During his presentations, McCue took some time to demo the new Flipboard iPhone app. He specifically focused on the one new feature the iPhone version introduced: Cover Stories. With this, users can easily get a quick overview of all the top stories around the categories they subscribe to.

Origins of Flipboard

McCue, who was at Netscape in the mid-90s, talked about how he watched the web evolve in the early years and how he wondered why the web never quite looked as well as print magazines. Then, as social media started to become popular and as the iPad arrived on the scene, his vision for a magazine-like view of the web became possible. Having raised $60 million so far, the company decided to bet on the tablet platform early. For now, though, McCue noted, the company doesn’t have significant revenue. Instead, Flipboard’s focus for now is on building great apps and expanding internationally.


Asked why Flipboard hasn’t launched on Android yet, McCue argued that there are simply not enough Android tablets yet. He also wants to ensure that his apps are as high-quality as possible, which, in his view, is only possible as long as the developers remain focused. He did, however, leave the possibility of an Android app open for the future. Development of the Android app hasn’t started yet, though.

11:09 am

Uber Arrives in Paris – Closes $32 Million Round from Menlo Ventures, Goldman Sachs and Bezos Expeditions


Uber, the private car company that is especially popular in San Francisco these days, today announced that it is launching in Paris today. After 18 months of operating in the U.S., Uber is now expanding internationally. As the company’s CEO co-founder Travis Kalanick told CrunchFund’s MG Siegler on stage at LeWeb in Paris today, the idea for Uber was actually born out of the frustration of finding taxis in Paris. Rolling out in Paris, Kalanich noted, was similar to rolling out the service in San Francisco, as the regulatory environment is quite comparable. Uber also aimed to stay ahead of the copycat industry that is so prevalent in Europe and often makes entering the European market hard for U.S. firms.

Coming to Paris – More Cities in the Works

Uber expects to roll the service out in about 20 more cities in Europe in the next year or so. The idea for the company is to launch in about one or two cities per month.

It’s worth noting, though, that Uber fares in Paris will be roughly 75% more expensive than regular taxis in the city. Uber is launching with 60 cars at first. According to Kalanick, about a third to half of all of Uber’s drivers are fully dedicated to using Uber. Others use the product to fill their dead time.

Raising $32 Million

In addition, Travis Kalanick also announced that Uber just raised $32 million from Menlo Ventures, Goldman Sachs, and Jeff Bezos’ venture capital firm Bezos Expeditions. With this, the company is also likely on course for an IPO in the next few years. Uber actually raised closer to $39 million in this C-round, but is keeping some of the money on the table for now.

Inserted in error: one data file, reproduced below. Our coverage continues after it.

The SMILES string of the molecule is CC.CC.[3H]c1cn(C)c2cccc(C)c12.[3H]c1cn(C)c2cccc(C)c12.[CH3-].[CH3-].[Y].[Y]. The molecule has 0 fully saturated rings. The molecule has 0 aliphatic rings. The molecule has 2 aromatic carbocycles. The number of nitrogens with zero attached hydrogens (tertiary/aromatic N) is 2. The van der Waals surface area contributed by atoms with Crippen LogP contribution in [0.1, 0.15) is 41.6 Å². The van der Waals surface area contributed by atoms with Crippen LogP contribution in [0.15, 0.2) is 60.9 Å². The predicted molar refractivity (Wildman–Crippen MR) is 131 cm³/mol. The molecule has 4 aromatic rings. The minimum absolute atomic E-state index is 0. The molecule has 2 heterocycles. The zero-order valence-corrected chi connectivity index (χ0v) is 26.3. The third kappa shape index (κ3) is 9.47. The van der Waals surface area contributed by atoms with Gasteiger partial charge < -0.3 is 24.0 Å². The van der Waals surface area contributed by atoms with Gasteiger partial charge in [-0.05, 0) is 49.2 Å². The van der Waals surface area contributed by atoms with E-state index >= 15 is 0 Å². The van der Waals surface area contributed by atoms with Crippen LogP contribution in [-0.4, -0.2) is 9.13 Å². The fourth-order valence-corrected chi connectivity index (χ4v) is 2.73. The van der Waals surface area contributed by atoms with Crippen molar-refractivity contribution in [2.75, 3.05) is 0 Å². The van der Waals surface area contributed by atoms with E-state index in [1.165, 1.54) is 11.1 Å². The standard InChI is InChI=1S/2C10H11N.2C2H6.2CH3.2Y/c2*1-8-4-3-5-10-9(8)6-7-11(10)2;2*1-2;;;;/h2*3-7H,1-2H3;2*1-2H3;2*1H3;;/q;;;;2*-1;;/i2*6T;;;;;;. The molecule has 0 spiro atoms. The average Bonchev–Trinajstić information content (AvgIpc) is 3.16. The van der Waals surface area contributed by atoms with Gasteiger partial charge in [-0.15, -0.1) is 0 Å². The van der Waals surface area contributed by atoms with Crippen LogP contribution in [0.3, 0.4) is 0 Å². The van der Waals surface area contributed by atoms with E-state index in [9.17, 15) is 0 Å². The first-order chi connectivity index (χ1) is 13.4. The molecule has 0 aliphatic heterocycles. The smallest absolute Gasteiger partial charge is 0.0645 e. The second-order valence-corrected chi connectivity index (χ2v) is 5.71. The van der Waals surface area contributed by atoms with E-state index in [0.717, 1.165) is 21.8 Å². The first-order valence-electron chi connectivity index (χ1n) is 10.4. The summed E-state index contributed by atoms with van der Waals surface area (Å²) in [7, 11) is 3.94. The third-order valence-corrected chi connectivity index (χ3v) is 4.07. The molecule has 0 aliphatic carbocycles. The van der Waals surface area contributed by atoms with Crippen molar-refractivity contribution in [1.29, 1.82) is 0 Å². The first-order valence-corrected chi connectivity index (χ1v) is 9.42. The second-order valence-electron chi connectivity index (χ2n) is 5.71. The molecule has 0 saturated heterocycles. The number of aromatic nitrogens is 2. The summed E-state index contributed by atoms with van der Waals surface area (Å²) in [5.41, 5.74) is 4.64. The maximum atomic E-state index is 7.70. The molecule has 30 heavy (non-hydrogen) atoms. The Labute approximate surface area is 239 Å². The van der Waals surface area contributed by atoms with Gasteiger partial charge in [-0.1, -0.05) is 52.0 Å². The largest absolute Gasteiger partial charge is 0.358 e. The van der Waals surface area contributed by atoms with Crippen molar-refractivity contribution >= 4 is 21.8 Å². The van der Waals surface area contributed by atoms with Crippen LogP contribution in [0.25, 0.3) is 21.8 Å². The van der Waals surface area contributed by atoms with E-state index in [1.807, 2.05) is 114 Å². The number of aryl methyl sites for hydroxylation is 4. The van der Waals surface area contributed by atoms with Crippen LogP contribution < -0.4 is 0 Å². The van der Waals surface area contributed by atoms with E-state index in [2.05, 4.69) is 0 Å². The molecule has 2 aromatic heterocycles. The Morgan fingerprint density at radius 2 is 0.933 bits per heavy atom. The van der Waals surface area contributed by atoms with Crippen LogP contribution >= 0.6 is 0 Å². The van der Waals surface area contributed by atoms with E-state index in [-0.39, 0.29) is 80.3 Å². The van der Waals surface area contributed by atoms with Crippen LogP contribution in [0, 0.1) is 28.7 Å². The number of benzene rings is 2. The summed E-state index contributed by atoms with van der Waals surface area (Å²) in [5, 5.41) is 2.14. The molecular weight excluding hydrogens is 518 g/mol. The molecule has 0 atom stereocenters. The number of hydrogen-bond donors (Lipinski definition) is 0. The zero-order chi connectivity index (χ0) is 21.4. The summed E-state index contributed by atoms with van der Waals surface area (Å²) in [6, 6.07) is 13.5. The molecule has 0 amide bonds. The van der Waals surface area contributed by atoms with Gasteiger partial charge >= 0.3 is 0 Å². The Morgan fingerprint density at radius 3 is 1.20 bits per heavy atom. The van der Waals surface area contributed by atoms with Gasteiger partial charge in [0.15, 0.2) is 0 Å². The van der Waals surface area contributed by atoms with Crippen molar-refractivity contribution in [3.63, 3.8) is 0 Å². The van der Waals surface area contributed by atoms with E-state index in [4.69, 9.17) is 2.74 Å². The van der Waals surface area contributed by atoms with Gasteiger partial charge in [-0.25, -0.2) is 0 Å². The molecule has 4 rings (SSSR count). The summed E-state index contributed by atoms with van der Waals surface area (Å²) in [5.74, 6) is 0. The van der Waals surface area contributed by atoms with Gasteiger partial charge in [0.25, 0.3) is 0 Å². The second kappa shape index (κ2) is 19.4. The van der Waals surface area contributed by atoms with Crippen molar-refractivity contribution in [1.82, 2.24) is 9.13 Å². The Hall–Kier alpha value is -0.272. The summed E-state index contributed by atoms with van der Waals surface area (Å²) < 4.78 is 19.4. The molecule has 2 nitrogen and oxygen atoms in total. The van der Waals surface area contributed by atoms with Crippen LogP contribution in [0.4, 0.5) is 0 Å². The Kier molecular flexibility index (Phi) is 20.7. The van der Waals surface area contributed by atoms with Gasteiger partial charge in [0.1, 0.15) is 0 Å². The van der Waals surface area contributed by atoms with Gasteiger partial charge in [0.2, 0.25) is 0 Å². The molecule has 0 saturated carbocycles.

10:18 am

SiliconFilter Goes LeWeb


For two years now, I’ve attended LeWeb in Paris in December and this week will mark my third trip to Loic and Geraldine Le Meur’s annual event. Every year, over 3,000 people come together to see some of the most important Internet entrepreneurs from the U.S. and Europe on stage at LeWeb. The conference may not be the cheapest or easiest to get to, but I can’t really think of any similar event that is organized more professionally than this one and attracts a higher quality of participants. As an “official blogger” at the conference this year, I will make LeWeb the main topic on this site for the next few days.

For the first time ever, the conference is scheduled to run for three days instead of two. With appearance by Google’s Eric Schmidt and Marissa Mayer, Foursquare’s Denis Crowley, Flipboard’s MikeMcCue, Path’s Dave Morin, Spotify’s Daniel Ek, Evernote’s Phil Libin, Techmeme’s Gabe Rivera and plenty of other Internet stars like Sean Parker, Leo Laporte and Kevin Rose, chances are, we won’t be lost of interesting things to write about.

Follow LeWeb on the Net

The conference runs from Wednesday to Friday and thanks to the time difference between Europe and the U.S. chances are most of the news will have already happened by the time you wake up if you are in the U.S. If you are awake (and maybe in Europe or another country where the time difference is a bit more convenient, you will also be able to watch a number live video streams: the main stage, the secondary stage (scene of the startup competition, among other things) and the LeWeb Live TV studio hosted by Leo Laporte and others.

4:00 pm